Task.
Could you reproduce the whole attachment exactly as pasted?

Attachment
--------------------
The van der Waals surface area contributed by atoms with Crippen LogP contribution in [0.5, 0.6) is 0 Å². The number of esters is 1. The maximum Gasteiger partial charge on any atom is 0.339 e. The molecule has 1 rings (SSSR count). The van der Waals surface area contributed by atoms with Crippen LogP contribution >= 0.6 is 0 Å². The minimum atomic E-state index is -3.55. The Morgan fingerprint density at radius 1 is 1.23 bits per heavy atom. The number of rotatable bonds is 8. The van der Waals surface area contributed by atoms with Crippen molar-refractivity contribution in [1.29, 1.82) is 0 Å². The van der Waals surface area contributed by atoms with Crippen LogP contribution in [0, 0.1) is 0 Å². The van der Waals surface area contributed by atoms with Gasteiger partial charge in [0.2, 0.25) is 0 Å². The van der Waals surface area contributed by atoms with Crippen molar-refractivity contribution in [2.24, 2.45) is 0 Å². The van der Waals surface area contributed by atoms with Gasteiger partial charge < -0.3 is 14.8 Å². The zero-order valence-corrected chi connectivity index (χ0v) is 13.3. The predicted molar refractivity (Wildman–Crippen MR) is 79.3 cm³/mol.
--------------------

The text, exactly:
The van der Waals surface area contributed by atoms with Crippen LogP contribution in [0.5, 0.6) is 0 Å². The number of esters is 1. The maximum Gasteiger partial charge on any atom is 0.339 e. The molecule has 1 rings (SSSR count). The van der Waals surface area contributed by atoms with Crippen LogP contribution >= 0.6 is 0 Å². The minimum atomic E-state index is -3.55. The Morgan fingerprint density at radius 1 is 1.23 bits per heavy atom. The number of rotatable bonds is 8. The van der Waals surface area contributed by atoms with Crippen molar-refractivity contribution in [1.29, 1.82) is 0 Å². The van der Waals surface area contributed by atoms with Crippen LogP contribution in [0, 0.1) is 0 Å². The van der Waals surface area contributed by atoms with Gasteiger partial charge in [0.2, 0.25) is 0 Å². The van der Waals surface area contributed by atoms with Crippen molar-refractivity contribution in [2.24, 2.45) is 0 Å². The van der Waals surface area contributed by atoms with Gasteiger partial charge < -0.3 is 14.8 Å². The zero-order valence-corrected chi connectivity index (χ0v) is 13.3. The predicted molar refractivity (Wildman–Crippen MR) is 79.3 cm³/mol.